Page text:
These multicore processors are just the tip of the proverbial iceberg with regards to the many product developments unveiled at ICES. Future columns will highlight some of the additional developments from CES.

Dave Bursky
Chip Design Magazine

ARMed and Ready for the Future

Thursday, November 29th, 2012

About a year ago ARM unveiled its big.LITTLE processor architecture that seamlessly melded a low-power ARM7 processor core with one or more high-performance 32-bit A15 processors. In this approach, software execution could seamlessly switch between the high-performance cores and the low-performance low-power core, depending on the task at hand. This allowed designers to get the high-performance of the A15 cores when compute-intensive tasks were running, and save power when light tasks such as system housekeeping and monitoring functions had to be executed. Although not a radically new concept (Nvidia introduced a similar approach in its Tegra3 series processors that are used in various mobile applications such as tablets.), the ability to smoothly switch execution improves the user experience and helps extend the battery life.

However, system designers are always asking for higher performance, and to meet those demands, at this past October’s ARM Developer Forum held in Santa Clara, Calif., ARM unveiled its second-generation big.LITTLE multicore solution employing cores based on the new ARMv8 architecture. The ARMv8 represents ARM’s venture into 64-bit computing and the first ARM A50 series processor cores—the A53 and A57 – are the first cores to implement the v8 instruction set architecture, AARCH64. Both cores are also fully compatible with the large 32-bit ecosystem that supports previous ARM processor cores. Either core can also be used independently as a stand-alone solution, or combined into a big.LITTLE configuration that delivers high performance with excellent power efficiency. The two processors can seamlessly transition from their 32-bit execution mode to their 64-bit mode, thus providing performance scalability to 64-bit operation in mobile and enterprise computing applications.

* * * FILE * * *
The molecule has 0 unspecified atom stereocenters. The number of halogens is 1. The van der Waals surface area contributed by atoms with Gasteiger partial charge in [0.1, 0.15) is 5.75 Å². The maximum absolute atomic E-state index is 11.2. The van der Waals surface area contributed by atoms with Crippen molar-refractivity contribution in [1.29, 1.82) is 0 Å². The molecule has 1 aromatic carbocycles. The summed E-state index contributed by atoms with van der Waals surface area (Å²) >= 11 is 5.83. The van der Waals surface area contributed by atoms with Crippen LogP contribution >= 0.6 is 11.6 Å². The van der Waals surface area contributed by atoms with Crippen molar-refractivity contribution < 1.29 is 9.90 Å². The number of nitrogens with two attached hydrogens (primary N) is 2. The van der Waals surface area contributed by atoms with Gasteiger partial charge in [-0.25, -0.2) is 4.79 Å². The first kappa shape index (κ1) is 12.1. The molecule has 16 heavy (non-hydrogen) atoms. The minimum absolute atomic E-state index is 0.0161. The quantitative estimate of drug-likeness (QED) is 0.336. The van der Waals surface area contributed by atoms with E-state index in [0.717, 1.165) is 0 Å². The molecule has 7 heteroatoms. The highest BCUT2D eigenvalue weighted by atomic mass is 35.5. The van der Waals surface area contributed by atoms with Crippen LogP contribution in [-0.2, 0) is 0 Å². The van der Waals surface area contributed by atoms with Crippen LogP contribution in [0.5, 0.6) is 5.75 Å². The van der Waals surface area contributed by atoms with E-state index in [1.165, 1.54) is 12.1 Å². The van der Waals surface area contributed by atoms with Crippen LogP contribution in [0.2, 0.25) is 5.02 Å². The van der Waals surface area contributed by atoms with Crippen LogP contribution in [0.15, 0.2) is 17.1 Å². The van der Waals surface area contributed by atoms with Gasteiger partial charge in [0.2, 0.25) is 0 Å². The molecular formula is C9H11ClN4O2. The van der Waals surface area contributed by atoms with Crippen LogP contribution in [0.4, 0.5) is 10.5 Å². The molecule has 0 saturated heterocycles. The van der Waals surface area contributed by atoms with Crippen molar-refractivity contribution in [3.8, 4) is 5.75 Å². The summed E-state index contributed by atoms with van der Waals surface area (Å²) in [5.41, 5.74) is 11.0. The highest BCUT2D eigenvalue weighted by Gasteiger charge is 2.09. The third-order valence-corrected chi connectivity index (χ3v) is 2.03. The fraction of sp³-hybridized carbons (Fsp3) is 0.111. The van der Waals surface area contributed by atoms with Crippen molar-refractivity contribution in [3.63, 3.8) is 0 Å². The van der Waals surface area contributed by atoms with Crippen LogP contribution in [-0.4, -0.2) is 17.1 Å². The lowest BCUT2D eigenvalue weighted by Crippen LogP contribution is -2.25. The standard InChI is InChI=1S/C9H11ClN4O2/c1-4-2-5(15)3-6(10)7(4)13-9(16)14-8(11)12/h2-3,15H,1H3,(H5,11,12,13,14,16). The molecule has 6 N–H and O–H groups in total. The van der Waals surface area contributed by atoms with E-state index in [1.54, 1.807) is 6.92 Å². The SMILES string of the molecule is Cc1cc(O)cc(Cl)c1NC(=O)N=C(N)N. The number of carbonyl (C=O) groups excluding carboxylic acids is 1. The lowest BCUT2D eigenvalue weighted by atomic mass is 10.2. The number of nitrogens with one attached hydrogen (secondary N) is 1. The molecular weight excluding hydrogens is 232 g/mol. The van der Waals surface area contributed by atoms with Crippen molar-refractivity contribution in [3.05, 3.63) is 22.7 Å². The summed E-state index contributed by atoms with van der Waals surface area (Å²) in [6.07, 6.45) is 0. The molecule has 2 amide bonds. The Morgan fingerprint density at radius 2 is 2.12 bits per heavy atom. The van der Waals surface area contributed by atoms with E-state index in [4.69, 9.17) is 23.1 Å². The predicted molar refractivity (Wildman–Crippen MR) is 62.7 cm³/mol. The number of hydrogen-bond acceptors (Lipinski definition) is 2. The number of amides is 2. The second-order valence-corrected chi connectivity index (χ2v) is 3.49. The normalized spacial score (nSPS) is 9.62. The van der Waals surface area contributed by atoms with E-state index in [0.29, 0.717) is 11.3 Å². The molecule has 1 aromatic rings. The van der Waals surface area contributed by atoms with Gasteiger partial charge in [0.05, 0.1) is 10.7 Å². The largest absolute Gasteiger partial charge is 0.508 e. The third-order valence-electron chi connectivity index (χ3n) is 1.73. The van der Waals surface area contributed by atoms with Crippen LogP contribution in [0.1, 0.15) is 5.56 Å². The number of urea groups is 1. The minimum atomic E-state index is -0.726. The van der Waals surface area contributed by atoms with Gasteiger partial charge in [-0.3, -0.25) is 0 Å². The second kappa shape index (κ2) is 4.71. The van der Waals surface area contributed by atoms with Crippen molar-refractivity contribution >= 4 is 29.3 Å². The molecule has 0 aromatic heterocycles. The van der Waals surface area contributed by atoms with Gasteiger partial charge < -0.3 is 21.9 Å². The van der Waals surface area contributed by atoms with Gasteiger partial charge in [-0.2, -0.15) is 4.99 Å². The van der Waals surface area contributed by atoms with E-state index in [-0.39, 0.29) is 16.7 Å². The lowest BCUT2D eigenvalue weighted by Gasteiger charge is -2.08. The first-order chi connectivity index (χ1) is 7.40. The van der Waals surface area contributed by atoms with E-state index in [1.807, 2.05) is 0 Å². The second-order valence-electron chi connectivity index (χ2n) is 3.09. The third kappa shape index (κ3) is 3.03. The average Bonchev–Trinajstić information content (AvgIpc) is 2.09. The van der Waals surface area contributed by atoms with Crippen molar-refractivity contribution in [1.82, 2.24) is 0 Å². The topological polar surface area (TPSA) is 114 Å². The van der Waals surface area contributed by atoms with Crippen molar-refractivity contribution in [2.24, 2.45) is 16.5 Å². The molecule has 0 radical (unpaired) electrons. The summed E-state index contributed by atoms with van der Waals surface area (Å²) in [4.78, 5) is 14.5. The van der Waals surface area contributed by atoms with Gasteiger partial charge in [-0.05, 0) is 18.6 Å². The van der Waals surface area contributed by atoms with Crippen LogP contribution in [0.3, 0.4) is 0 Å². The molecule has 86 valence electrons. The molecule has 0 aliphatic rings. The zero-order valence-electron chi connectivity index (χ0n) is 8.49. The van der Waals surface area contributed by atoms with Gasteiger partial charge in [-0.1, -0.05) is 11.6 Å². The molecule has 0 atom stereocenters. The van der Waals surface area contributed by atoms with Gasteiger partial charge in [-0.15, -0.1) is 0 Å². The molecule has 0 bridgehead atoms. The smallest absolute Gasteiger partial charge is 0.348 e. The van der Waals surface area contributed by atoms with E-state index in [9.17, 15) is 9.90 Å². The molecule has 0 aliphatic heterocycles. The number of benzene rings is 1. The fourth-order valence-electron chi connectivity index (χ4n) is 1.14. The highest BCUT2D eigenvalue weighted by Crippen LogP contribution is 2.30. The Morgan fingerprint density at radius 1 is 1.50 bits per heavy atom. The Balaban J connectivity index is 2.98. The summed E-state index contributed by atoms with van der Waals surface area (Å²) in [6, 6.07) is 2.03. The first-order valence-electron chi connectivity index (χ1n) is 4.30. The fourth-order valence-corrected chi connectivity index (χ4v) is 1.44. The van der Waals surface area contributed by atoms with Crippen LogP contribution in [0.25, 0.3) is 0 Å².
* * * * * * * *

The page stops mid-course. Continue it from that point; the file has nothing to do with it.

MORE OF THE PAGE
The high-performance A57 core’s architecture includes a complex, out-of-order multi-issue pipeline, and can deliver about triple the performance of high-end processors used in today’s “superphones” in its 32-bit mode while maintaining the same power envelope. Designed for use in highly-scalable applications, the A57 core can be used in compute clusters that can range from a single core to beyond 16 cores. The core includes optimized instructions to improve software execution and new instructions to speed up encryption algorithms by close to 10X. Targeting some enterprise applications, the 64-bit support also includes enhanced floating-point performance.

Complementing the A57 core is the Cortex A53, claimed by ARM to be the world’s smallest 64-bit processor. The A53 delivers performance comparable to that of the Cortex A9 but is 40%+ smaller than the A9 when fabricated in the same process. Both the A57 and A53 are supported by the recently released ARM-developed blocks of IP – the CoreLink 400 AMBA 4 next-generation on-chip bus interconnect and the CoreLink 500 cache-coherency management logic.

ARM expects the cores to deliver multi-gigahertz performance when implemented on advanced CMOS and FinFET processes at 20 nm and eventually 14 nm process nodes. The small size of the cores will permit designers to include multiple instances of the cores on a system-on-a-chip solution that can range from a system containing a dual-core A57 block and a quad A53 processor block for a next-generation “superphone”, to an enterprise solution that could pack four quad A57 clusters for a compute server, or four quad A53 clusters for a low-power web server (See the figure).

In these two sample configurations of the big.LITTLE approach, the Cortex A50 series processors deliver the best balance of power and performance for “superphones” using one A57 core and four A53 cores (Figure left), or topnotch performance in a webserver application using four quad-core clusters of A57 cores (Figure , right).

Products employing the new cores are not expected to debut until 2014, but early licensees including AMD, Broadcom, Calexda, HiSilicon, Samsung, and ST Microelectronics have a jumpstart on product development and could potentially release products in late 2013.

Dave Bursky
Chip Design Magazine